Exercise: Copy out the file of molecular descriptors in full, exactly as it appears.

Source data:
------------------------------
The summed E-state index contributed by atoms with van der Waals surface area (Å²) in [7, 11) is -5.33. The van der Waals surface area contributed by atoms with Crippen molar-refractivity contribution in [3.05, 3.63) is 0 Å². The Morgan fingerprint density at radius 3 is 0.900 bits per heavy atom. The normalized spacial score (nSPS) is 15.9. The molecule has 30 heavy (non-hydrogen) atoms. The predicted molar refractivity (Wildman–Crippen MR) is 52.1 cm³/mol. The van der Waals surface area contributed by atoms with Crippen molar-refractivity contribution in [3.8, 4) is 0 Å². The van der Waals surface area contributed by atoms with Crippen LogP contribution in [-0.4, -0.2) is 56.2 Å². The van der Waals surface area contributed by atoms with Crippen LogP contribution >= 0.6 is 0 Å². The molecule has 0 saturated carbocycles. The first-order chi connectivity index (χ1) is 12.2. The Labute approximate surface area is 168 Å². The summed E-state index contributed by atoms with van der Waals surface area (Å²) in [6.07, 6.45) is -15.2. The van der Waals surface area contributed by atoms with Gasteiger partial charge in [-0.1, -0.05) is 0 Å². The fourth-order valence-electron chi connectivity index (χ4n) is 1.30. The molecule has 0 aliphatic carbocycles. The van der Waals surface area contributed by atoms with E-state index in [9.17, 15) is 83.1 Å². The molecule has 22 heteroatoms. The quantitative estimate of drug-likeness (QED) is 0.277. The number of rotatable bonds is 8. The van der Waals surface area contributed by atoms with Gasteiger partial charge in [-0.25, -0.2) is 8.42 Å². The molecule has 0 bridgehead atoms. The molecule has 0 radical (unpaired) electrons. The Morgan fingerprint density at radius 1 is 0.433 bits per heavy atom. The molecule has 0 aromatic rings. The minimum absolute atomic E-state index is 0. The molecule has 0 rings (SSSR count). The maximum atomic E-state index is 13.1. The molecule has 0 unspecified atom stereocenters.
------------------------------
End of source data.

The summed E-state index contributed by atoms with van der Waals surface area (Å²) in [7, 11) is -5.33. The van der Waals surface area contributed by atoms with Crippen molar-refractivity contribution in [3.05, 3.63) is 0 Å². The Morgan fingerprint density at radius 3 is 0.900 bits per heavy atom. The normalized spacial score (nSPS) is 15.9. The molecule has 30 heavy (non-hydrogen) atoms. The predicted molar refractivity (Wildman–Crippen MR) is 52.1 cm³/mol. The van der Waals surface area contributed by atoms with Crippen molar-refractivity contribution in [3.8, 4) is 0 Å². The van der Waals surface area contributed by atoms with Crippen LogP contribution in [-0.4, -0.2) is 56.2 Å². The van der Waals surface area contributed by atoms with Crippen LogP contribution >= 0.6 is 0 Å². The molecule has 0 saturated carbocycles. The first-order chi connectivity index (χ1) is 12.2. The Labute approximate surface area is 168 Å². The summed E-state index contributed by atoms with van der Waals surface area (Å²) in [6.07, 6.45) is -15.2. The van der Waals surface area contributed by atoms with Gasteiger partial charge in [-0.1, -0.05) is 0 Å². The fourth-order valence-electron chi connectivity index (χ4n) is 1.30. The molecule has 0 aliphatic carbocycles. The van der Waals surface area contributed by atoms with E-state index in [9.17, 15) is 83.1 Å². The molecule has 22 heteroatoms. The quantitative estimate of drug-likeness (QED) is 0.277. The number of rotatable bonds is 8. The van der Waals surface area contributed by atoms with Gasteiger partial charge in [-0.25, -0.2) is 8.42 Å². The molecule has 0 bridgehead atoms. The molecule has 0 radical (unpaired) electrons. The Morgan fingerprint density at radius 1 is 0.433 bits per heavy atom. The molecule has 0 aromatic rings. The minimum absolute atomic E-state index is 0. The molecule has 0 rings (SSSR count). The maximum atomic E-state index is 13.1. The molecule has 0 unspecified atom stereocenters.